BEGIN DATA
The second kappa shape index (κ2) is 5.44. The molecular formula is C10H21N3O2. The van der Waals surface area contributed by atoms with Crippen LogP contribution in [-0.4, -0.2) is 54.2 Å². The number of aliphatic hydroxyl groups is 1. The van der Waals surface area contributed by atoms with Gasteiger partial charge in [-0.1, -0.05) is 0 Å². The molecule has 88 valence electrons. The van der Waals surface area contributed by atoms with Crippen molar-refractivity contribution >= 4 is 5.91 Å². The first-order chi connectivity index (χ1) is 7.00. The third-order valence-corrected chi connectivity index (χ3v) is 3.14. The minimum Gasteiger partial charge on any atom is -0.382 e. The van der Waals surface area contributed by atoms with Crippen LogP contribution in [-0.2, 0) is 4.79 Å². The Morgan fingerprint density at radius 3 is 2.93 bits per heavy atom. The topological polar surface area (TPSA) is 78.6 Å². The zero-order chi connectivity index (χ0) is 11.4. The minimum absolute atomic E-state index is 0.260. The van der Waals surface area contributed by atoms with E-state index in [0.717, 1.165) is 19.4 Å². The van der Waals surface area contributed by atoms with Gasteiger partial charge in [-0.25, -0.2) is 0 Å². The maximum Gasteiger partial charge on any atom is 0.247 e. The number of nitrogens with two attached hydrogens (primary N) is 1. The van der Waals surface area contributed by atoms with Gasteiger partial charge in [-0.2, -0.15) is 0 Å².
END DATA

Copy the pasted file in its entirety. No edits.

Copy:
The second kappa shape index (κ2) is 5.44. The molecular formula is C10H21N3O2. The van der Waals surface area contributed by atoms with Crippen LogP contribution in [-0.4, -0.2) is 54.2 Å². The number of aliphatic hydroxyl groups is 1. The van der Waals surface area contributed by atoms with Gasteiger partial charge in [-0.1, -0.05) is 0 Å². The molecule has 88 valence electrons. The van der Waals surface area contributed by atoms with Crippen molar-refractivity contribution >= 4 is 5.91 Å². The first-order chi connectivity index (χ1) is 7.00. The third-order valence-corrected chi connectivity index (χ3v) is 3.14. The minimum Gasteiger partial charge on any atom is -0.382 e. The van der Waals surface area contributed by atoms with Crippen LogP contribution in [-0.2, 0) is 4.79 Å². The Morgan fingerprint density at radius 3 is 2.93 bits per heavy atom. The topological polar surface area (TPSA) is 78.6 Å². The zero-order chi connectivity index (χ0) is 11.4. The minimum absolute atomic E-state index is 0.260. The van der Waals surface area contributed by atoms with E-state index in [0.717, 1.165) is 19.4 Å². The van der Waals surface area contributed by atoms with Gasteiger partial charge in [-0.25, -0.2) is 0 Å². The maximum Gasteiger partial charge on any atom is 0.247 e. The number of nitrogens with two attached hydrogens (primary N) is 1. The van der Waals surface area contributed by atoms with Gasteiger partial charge in [-0.2, -0.15) is 0 Å².